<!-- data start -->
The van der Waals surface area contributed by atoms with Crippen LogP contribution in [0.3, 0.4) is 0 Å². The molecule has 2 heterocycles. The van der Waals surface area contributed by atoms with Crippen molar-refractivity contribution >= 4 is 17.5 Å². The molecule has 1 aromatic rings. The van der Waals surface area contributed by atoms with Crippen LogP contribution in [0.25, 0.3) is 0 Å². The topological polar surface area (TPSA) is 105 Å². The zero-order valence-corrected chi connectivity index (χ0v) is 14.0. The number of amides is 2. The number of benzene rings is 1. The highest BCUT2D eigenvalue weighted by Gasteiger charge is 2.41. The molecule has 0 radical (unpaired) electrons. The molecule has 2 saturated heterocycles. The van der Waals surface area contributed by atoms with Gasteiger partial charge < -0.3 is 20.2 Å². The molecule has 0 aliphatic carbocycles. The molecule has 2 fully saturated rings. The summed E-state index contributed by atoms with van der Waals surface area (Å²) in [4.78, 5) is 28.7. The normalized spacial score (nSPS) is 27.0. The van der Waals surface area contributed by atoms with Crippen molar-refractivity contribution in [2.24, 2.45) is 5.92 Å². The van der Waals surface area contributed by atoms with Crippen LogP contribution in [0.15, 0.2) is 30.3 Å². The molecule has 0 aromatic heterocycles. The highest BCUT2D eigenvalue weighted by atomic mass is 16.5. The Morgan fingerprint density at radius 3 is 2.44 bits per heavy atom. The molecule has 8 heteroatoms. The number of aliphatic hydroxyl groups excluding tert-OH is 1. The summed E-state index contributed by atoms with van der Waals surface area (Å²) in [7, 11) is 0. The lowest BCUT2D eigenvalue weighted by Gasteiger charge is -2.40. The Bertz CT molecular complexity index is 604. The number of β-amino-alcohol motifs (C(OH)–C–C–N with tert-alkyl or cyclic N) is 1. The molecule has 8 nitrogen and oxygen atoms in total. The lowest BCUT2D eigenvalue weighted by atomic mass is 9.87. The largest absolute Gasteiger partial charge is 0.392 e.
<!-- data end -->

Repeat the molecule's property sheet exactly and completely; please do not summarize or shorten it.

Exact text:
The van der Waals surface area contributed by atoms with Crippen LogP contribution in [0.3, 0.4) is 0 Å². The molecule has 2 heterocycles. The van der Waals surface area contributed by atoms with Crippen molar-refractivity contribution >= 4 is 17.5 Å². The molecule has 1 aromatic rings. The van der Waals surface area contributed by atoms with Crippen LogP contribution in [0.25, 0.3) is 0 Å². The topological polar surface area (TPSA) is 105 Å². The zero-order valence-corrected chi connectivity index (χ0v) is 14.0. The number of amides is 2. The number of benzene rings is 1. The highest BCUT2D eigenvalue weighted by Gasteiger charge is 2.41. The molecule has 0 radical (unpaired) electrons. The molecule has 2 saturated heterocycles. The van der Waals surface area contributed by atoms with Gasteiger partial charge < -0.3 is 20.2 Å². The molecule has 0 aliphatic carbocycles. The molecule has 2 fully saturated rings. The summed E-state index contributed by atoms with van der Waals surface area (Å²) in [4.78, 5) is 28.7. The normalized spacial score (nSPS) is 27.0. The van der Waals surface area contributed by atoms with Crippen molar-refractivity contribution in [2.24, 2.45) is 5.92 Å². The van der Waals surface area contributed by atoms with Crippen LogP contribution in [0.15, 0.2) is 30.3 Å². The molecule has 0 aromatic heterocycles. The highest BCUT2D eigenvalue weighted by atomic mass is 16.5. The Morgan fingerprint density at radius 3 is 2.44 bits per heavy atom. The molecule has 8 heteroatoms. The number of aliphatic hydroxyl groups excluding tert-OH is 1. The summed E-state index contributed by atoms with van der Waals surface area (Å²) in [7, 11) is 0. The lowest BCUT2D eigenvalue weighted by Gasteiger charge is -2.40. The Bertz CT molecular complexity index is 604. The number of β-amino-alcohol motifs (C(OH)–C–C–N with tert-alkyl or cyclic N) is 1. The molecule has 8 nitrogen and oxygen atoms in total. The lowest BCUT2D eigenvalue weighted by atomic mass is 9.87. The largest absolute Gasteiger partial charge is 0.392 e.